Scheduled function - Task or Agent?

Hey guys,

I’ve built a little marketplace app to try and get to grips with Elixir and Phoenix. Part of the app includes a 1-1 messaging system based on Channels to allow users to enquire about the items for sale.

What would you guys propose as being the best way to schedule the firing of a function (about 15-30 minutes in the future), but with the ability to cancel it if needs be. The behaviour I’m aiming for is after a message is sent, an email notification for the other user is scheduled. If the recipient views the conversation (and thus message) before that scheduled task is carried out, it is cancelled and no notification is sent.

I’ve built a similar system before in another marketplace app using Meteor, although on that occasion I just cheated and used a package called meteor-synced-cron which did all the work for me.

Given what I know of Elixir already, I’m guessing I should be looking at using a Task or an Agent for this? Are there any drawbacks to using these, given that potentially every message sent spawns a process (let’s assume this, as it’s worse case scenario) that runs for 15-30 minutes?

I’d be interested in your feedback and thoughts.

Cheers, Jamie.

(Oh, and a very early version of the site is running here)

I think you’ll like Quantum, which handles cron-like functionality. Both with a named configuration containing tasks and, which is what you want in this case, adding/removing unnamed jobs.


In a tick based game, I needed a timer to send periodic events. But I wanted to be able to pause/resume the interval. So Maybe You can use this …

defmodule Whatever.Ticker do
  use GenServer
  require Logger
  @name __MODULE__
  defstruct ... tick_interval: 500, ticker_ref: :none
  def handle_cast(:start_timer, %{tick_interval: tick_interval, ticker_ref: ticker_ref} = state) 
    when ticker_ref == :none do
    Logger.debug "#{@name} started"
    {:ok, new_ticker_ref} = :timer.send_after(tick_interval, :tick)
    {:noreply, %{state | ticker_ref: new_ticker_ref}}

  def handle_cast(:start_timer, state), do: {:noreply, state}

  def handle_cast(:stop_timer, %{ticker_ref: ticker_ref} = state) 
    when ticker_ref == :none do
    {:noreply, state}

  def handle_cast(:stop_timer, %{ticker_ref: ticker_ref} = state) do
    Logger.debug "#{@name} cancelled"
    {:noreply, %{state | ticker_ref: :none}}

You store the ticker ref in state, then you can cancel it. I also stored interval, because I wanted to be able to accelerate the game after some time. I saw this here from Joe Armstrong, Tetris sample.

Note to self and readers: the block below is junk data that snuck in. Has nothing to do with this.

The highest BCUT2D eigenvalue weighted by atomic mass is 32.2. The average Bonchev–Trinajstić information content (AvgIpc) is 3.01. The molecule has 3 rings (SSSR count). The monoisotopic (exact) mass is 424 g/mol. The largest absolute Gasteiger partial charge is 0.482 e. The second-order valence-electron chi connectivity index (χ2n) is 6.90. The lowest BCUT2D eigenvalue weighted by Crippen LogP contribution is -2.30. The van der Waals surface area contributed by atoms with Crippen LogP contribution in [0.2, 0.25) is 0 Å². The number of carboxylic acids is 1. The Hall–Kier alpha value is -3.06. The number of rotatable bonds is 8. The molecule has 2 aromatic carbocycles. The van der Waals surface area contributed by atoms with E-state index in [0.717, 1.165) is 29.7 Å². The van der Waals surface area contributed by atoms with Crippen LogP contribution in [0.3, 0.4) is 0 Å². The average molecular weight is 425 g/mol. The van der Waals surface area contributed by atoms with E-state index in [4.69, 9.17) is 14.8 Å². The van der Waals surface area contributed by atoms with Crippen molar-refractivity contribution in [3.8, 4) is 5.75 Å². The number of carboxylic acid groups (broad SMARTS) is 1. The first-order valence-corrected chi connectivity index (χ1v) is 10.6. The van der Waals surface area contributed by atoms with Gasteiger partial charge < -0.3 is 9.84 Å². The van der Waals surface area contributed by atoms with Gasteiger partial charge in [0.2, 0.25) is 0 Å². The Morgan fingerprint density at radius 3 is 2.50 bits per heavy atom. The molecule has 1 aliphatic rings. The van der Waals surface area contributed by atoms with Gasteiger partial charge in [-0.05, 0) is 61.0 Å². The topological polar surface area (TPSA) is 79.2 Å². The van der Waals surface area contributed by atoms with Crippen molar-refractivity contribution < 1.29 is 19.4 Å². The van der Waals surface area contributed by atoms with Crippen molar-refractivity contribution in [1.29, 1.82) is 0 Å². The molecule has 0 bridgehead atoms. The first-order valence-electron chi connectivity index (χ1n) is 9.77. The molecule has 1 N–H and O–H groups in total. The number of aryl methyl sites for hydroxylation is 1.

You can define the interval to 15 minutes.

I hope this help


Thanks for the great responses guys!

@Qqwy I’ll confess to looking at Quantum, and completely missing the named job functionality. I looked on the GitHub page and only saw the “every minute, every hour” type tasks. That’ll teach me!

@kokolegorille Equally, as per above, I hadn’t thought to look into Erlang libraries/functionality that could help me, so massive +1 for reminding me to think a little bigger! :timer looks like the piece of the puzzle I was missing when I was thinking about how I’d go about this.

Both a great help. Now I just try them both out! Cheers.

One problem that using :timer directly does not have an answer to, is what happens if the process that started the timer crashes before the timer expires. I believe this will mean that the timed event is just discarded. This might not be good enough for your application. As a side note, :timer is a lot slower than Process.send_after or :erlang.start_timer (source).

What Quantum does, if I remember correctly, is basically start a single GenServer process that uses send_after to send itself a message once every second. The handler for this then starts separate tasks to perform the different jobs, and finally runs send_after again to send the next request. This way, the job queue is separate from both the execution of the tasks and the location where a job is scheduled.

Ah, clever. I’ll have a play with it on the weekend then and see what I come up with!

With the number of questions on how to run a multitude of functions after a set delay and with all the answers being rather inefficient, I’m tempted to make a library for it, maybe called TaskAfter or something (since taking Task.After would snuggle in to Elixir’s pre-made namespace too much)… Would there be a demand for it?


@OvermindDL1 Yes, yes, yes!



Big thumbs up from me @OvermindDL1. Thank you!

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